At a time when most Anglo-American philosophers were heavily under the spell of Wittgenstein, Winch's own approach was strikingly original. While much of his work was concerned with rescuing Wittgenstein from what he took to be misreadings, his own philosophy involved a shift of emphasis from the problems that preoccupied Oxford style ‘linguistic’ philosophy, towards justifying and explaining 'forms of life' in terms of consistent language games. He took Wittgensteinian philosophy into areas of ethics and religion, which Wittgenstein himself had relatively neglected, sometimes showing considerable originality. An example is his illuminating treatment of the moral difference between someone who tries and fails to commit murder and someone who succeeds, in his essay "Trying" in Ethics and Action. With the decline of interest in Wittgenstein, Winch himself was increasingly neglected and the challenge his arguments presented to much contemporary philosophy was sidestepped or ignored. In insisting on the continuity of Wittgenstein's concerns from the Tractatus through to the Philosophical Investigations, Winch made a powerful case for Wittgenstein's mature philosophy, as he understood it, as the consummation and legitimate heir of the entire analytic tradition.[9]

Wittgenstein famously said that philosophy leaves the world as it is.[10] Winch takes his ideas into regions that have strong moral and political implications.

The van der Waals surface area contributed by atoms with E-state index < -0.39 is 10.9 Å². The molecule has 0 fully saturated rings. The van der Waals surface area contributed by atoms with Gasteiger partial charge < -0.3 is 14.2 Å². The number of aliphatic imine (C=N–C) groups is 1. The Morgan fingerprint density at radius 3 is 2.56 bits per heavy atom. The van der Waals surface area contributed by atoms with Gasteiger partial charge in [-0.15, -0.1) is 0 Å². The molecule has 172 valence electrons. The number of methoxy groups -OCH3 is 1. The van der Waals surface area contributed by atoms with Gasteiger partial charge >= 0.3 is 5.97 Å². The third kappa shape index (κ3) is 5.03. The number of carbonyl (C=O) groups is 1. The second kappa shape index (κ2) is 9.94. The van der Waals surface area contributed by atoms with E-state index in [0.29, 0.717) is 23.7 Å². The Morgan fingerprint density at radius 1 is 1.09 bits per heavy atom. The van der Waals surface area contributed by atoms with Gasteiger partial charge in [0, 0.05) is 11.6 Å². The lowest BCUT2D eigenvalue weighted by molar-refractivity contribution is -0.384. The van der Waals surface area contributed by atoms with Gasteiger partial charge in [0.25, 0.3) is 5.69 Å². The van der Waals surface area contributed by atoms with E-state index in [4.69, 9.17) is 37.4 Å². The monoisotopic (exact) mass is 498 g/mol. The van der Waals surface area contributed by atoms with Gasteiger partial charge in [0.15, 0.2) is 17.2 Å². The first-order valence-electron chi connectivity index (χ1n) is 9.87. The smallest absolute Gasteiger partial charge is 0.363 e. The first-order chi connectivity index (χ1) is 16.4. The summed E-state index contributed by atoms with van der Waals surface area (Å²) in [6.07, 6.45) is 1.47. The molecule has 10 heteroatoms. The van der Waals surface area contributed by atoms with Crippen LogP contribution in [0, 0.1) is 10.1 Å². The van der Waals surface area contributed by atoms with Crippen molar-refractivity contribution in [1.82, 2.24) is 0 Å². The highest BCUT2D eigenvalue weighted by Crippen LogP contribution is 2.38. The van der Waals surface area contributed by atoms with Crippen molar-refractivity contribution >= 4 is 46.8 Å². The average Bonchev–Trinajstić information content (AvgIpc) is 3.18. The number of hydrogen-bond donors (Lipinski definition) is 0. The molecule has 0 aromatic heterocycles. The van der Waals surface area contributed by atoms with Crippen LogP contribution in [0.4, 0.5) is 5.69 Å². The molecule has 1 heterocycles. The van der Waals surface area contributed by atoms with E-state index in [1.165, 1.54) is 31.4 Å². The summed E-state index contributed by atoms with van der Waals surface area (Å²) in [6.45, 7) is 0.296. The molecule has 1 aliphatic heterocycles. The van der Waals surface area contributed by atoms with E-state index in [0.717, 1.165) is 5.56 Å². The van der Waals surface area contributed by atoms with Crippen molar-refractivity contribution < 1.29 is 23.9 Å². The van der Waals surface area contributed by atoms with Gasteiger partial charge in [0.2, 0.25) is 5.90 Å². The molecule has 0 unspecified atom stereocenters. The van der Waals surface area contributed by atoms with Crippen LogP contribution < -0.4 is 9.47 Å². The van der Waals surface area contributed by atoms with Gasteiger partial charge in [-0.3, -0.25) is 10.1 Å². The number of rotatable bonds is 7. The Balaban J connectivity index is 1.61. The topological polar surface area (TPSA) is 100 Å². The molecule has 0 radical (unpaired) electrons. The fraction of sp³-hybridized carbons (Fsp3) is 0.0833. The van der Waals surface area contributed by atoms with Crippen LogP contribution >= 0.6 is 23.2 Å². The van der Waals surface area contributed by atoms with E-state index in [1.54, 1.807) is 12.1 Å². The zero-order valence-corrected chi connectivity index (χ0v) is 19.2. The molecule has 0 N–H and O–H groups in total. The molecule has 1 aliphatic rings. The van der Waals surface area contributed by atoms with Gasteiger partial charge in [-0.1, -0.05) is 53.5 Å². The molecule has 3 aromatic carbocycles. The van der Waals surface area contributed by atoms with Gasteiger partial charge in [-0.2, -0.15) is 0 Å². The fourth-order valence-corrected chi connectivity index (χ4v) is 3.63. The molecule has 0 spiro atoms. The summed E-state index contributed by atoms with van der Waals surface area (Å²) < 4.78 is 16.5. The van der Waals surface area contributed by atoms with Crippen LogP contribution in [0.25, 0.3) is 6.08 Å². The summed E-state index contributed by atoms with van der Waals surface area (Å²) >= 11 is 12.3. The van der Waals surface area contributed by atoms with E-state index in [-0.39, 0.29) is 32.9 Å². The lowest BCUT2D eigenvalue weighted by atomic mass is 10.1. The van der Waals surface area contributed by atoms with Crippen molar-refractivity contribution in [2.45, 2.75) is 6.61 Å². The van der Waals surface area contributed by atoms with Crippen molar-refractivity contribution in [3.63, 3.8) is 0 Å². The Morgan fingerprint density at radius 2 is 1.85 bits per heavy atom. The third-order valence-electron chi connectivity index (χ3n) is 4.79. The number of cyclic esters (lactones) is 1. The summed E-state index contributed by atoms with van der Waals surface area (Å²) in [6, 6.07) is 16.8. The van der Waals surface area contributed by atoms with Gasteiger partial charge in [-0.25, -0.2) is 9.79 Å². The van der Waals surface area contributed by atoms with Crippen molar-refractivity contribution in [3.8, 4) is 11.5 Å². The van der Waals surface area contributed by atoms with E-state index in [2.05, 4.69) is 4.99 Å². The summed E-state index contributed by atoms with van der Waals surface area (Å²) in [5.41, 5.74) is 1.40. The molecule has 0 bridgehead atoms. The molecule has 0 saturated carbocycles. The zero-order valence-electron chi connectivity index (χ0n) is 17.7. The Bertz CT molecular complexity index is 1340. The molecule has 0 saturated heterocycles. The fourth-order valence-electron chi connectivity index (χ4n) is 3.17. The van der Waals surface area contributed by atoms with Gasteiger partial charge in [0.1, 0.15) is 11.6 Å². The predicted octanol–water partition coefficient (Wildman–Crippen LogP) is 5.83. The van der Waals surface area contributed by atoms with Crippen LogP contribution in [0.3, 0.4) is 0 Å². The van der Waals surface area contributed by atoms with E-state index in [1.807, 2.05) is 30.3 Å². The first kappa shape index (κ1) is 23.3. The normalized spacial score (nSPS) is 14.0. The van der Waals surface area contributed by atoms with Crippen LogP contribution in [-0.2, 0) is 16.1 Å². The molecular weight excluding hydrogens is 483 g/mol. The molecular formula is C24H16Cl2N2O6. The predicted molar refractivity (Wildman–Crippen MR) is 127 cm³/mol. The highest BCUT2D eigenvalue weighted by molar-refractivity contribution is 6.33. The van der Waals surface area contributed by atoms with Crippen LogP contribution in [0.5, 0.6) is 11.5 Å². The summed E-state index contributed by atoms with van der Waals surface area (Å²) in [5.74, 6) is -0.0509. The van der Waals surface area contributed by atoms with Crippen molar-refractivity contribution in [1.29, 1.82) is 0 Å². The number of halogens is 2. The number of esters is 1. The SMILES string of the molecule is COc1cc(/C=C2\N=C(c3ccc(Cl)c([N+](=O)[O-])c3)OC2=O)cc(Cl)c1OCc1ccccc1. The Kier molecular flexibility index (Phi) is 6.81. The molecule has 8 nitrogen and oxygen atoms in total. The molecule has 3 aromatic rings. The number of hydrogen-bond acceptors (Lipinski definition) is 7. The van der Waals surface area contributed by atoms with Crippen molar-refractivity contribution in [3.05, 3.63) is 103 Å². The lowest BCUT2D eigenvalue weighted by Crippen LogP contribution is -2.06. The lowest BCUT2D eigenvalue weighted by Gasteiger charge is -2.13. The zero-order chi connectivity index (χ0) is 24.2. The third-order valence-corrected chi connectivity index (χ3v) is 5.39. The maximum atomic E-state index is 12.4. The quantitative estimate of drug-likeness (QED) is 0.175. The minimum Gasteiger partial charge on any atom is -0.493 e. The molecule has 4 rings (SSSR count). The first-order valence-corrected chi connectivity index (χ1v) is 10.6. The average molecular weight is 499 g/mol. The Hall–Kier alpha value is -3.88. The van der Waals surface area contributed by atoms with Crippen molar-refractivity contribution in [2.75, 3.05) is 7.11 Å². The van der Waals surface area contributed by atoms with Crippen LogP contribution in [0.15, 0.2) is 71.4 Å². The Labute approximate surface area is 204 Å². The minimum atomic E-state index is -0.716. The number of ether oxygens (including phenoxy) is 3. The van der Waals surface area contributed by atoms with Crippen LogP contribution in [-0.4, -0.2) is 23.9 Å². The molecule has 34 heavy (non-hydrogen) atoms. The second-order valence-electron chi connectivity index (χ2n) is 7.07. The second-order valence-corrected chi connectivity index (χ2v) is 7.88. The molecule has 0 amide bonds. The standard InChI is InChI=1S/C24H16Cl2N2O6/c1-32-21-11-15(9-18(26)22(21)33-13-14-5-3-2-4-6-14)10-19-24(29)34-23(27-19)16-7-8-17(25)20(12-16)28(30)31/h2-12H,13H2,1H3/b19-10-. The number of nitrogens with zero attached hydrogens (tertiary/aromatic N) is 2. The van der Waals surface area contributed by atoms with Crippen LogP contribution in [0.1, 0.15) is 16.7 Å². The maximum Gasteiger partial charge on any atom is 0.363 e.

As Translator/Editor:

Phil Papers - works by Peter Winch.


  1. ^ "Portrait of Peter Winch | University of Illinois Archives". Retrieved 18 July 2019.
  2. ^ D. Z. Phillips (2004). "Winch, Peter Guy (1926–1997), philosopher | Oxford Dictionary of National Biography". Oxford Dictionary of National Biography (online ed.). Oxford University Press. doi:10.1093/ref:odnb/65661. Retrieved 18 July 2019. (Subscription or UK public library membership required.)
  3. ^ Palmer, Anthony (3 June 1997). "Obituary: Professor Peter Winch". The Independent. Archived from the original on 26 May 2022. Retrieved 18 July 2019.
  4. ^ Institut für die Wissenschaften vom Menschen: Newsletter 57 p.33 Obituary (1997).
  5. ^ Sutton, Claud, 1898-1972. (1974). The German tradition in philosophy. New York: Crane, Russak. ISBN 0844802573. OCLC 892542.{{cite book}}: CS1 maint: multiple names: authors list (link)
  6. ^ Giddens, Anthony. (1993). New rules of sociological method : a positive critique of interpretative sociologies (2nd ed.). Stanford, Calif.: Stanford University Press. ISBN 0804722250. OCLC 30154711.
  7. ^ Lyas, Colin. (1999). Peter Winch. Durham: Acumen. ISBN 9781315710884. OCLC 922958047.
  8. ^ Wang, Joseph (2007). "Culture and Value Revisited – Draft of a new electronic edition". From the ALWS Archives: A Selection of Papers from the International Wittgenstein Symposia in Kirchberg Am Wechsel.
  9. ^ Hacker, P. M. S. (Peter Michael Stephan) (1997). Wittgenstein's place in twentieth-century analytic philosophy. Cambridge, Mass.: Blackwell. ISBN 0631200983. OCLC 33207191.
  10. ^ "Wittgenstein: Philosophical Investigations". Retrieved 18 July 2019. 124. Philosophy may in no way interfere with the actual use of language, it can in the end only describe it. For it cannot give it any foundation either. It leaves everything as it is...

Further reading[edit]